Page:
The perhaps most common example of this device is the frame story. Familiar examples of this include the Arabian Nights where Scheherazade must narrate stories in order to prevent her execution, Boccaccio's Decameron where young people run away from Florence to avoid the plague pass the time telling stories, and Chaucer's Canterbury Tales in which the host at the inn charges the travelers with each providing a tale.
Use in narrative 
Framing devices are very common in storytelling. They are often employed to hold a story together and provide context, to create interest, to provide resolution and/or to move a story along.
Suspense creating framing devices 
A classical example of this technique was used in the Arabian Nights tale "The Three Apples", which begins with the discovery of a young woman's dead body; after the murderer later reveals himself, he narrates his reasons for the murder as a flashback of events leading up to the discovery of her dead body at the beginning of the story.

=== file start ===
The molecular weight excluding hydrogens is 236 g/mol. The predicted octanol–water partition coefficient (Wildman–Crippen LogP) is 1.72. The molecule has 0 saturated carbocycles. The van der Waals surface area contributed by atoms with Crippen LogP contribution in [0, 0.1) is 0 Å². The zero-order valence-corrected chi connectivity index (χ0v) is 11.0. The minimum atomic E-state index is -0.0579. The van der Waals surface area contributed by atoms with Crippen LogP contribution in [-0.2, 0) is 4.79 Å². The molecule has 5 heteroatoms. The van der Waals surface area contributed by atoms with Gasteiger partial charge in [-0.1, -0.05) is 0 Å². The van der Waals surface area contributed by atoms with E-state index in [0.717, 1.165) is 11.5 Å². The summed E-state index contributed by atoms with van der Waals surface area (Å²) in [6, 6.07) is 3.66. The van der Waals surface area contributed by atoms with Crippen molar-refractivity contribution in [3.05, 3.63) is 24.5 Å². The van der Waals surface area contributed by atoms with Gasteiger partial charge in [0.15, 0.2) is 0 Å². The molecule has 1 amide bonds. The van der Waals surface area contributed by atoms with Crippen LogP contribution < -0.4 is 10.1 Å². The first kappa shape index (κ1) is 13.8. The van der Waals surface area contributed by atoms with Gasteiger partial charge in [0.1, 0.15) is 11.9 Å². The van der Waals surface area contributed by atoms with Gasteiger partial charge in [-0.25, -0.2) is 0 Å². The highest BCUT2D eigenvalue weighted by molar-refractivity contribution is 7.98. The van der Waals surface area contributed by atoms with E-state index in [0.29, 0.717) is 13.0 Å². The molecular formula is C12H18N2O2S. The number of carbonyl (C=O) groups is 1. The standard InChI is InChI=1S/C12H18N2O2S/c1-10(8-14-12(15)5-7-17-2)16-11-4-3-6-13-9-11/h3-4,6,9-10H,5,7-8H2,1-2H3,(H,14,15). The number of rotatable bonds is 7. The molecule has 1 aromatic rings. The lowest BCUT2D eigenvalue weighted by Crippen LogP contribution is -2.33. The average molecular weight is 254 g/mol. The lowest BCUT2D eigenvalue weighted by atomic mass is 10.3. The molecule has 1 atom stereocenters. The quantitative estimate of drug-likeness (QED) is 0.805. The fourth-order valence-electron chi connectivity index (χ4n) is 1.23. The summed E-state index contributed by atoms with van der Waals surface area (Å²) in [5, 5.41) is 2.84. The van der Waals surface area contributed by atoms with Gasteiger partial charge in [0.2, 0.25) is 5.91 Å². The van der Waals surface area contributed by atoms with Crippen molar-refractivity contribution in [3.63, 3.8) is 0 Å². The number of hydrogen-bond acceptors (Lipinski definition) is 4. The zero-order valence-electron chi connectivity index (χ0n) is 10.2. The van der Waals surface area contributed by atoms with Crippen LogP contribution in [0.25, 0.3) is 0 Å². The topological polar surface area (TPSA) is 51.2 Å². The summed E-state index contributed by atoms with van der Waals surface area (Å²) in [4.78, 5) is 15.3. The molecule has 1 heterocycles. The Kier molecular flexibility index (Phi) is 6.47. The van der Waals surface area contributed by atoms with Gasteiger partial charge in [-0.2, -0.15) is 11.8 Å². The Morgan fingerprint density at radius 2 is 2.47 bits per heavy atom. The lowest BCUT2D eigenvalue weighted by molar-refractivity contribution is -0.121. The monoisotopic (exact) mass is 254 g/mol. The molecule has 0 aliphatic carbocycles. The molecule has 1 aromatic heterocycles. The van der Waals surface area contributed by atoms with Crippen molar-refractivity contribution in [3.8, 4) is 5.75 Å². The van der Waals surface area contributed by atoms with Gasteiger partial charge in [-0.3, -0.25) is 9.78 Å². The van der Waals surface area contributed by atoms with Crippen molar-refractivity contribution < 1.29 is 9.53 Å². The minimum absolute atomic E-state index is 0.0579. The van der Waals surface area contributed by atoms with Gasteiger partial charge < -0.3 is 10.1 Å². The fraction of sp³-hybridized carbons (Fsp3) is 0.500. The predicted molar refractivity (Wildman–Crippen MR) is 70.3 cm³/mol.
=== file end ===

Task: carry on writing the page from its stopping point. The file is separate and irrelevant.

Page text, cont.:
A framing device of this kind may also be a scene or event that is slowly explained over the course of the main narrative. An example of this can be seen in the 2008 film Slumdog Millionaire (adapted from the 2005 novel Q & A), where the protagonist Jamal comes close to winning Kaun Banega Crorepati (the Indian version of Who Wants to Be a Millionaire?) and is then accused of cheating. The film begins with an interrogation at a police station serving as a framing device, where Jamal narrates how he answered the questions correctly by relating them to flashbacks of his own life.
In the 2010 film The Social Network, Mark Zuckerberg testifies in the deposition of two Facebook-related lawsuits. The framing device gives perspective and narration to the flashback storyline beginning in 2003.
Structuring framing devices 
Sir Arthur Conan Doyle often structured his detective stories in frames. The crime was reported, Sherlock Holmes solved the crime, and then he explained the solution to Dr. Watson. Thus the reader gets three looks at the same event.
- http://books.google.se/books?id=tIXwrduoDMoC&pg=PA216&dq=%22framing+device%22&hl=nl&sa=X&ei=kOzBUNDHLoqB4gSH94GwBw&ved=0CDMQ6AEwAQ#v=onepage&q=%22framing%20device%22&f=false under heading "Play within a play"
- Pinault, David (1992), Story-Telling Techniques in the Arabian Nights, Brill Publishers, p. 94, ISBN 90-04-09530-6